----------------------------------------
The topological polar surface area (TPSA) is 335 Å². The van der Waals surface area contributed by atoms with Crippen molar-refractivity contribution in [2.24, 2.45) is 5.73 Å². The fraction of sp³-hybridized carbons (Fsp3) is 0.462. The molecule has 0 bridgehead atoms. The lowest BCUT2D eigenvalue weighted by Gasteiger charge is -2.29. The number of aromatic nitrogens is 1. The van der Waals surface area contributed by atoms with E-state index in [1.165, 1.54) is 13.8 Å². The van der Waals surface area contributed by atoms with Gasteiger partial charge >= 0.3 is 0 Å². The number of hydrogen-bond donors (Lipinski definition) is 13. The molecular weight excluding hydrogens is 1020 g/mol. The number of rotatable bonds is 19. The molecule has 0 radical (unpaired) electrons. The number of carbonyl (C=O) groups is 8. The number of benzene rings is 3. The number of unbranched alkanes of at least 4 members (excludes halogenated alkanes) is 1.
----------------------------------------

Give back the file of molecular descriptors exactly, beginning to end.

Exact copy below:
The topological polar surface area (TPSA) is 335 Å². The van der Waals surface area contributed by atoms with Crippen molar-refractivity contribution in [2.24, 2.45) is 5.73 Å². The fraction of sp³-hybridized carbons (Fsp3) is 0.462. The molecule has 0 bridgehead atoms. The lowest BCUT2D eigenvalue weighted by Gasteiger charge is -2.29. The number of aromatic nitrogens is 1. The van der Waals surface area contributed by atoms with E-state index in [1.165, 1.54) is 13.8 Å². The van der Waals surface area contributed by atoms with Gasteiger partial charge >= 0.3 is 0 Å². The number of hydrogen-bond donors (Lipinski definition) is 13. The molecular weight excluding hydrogens is 1020 g/mol. The number of rotatable bonds is 19. The molecule has 0 radical (unpaired) electrons. The number of carbonyl (C=O) groups is 8. The number of benzene rings is 3. The number of unbranched alkanes of at least 4 members (excludes halogenated alkanes) is 1.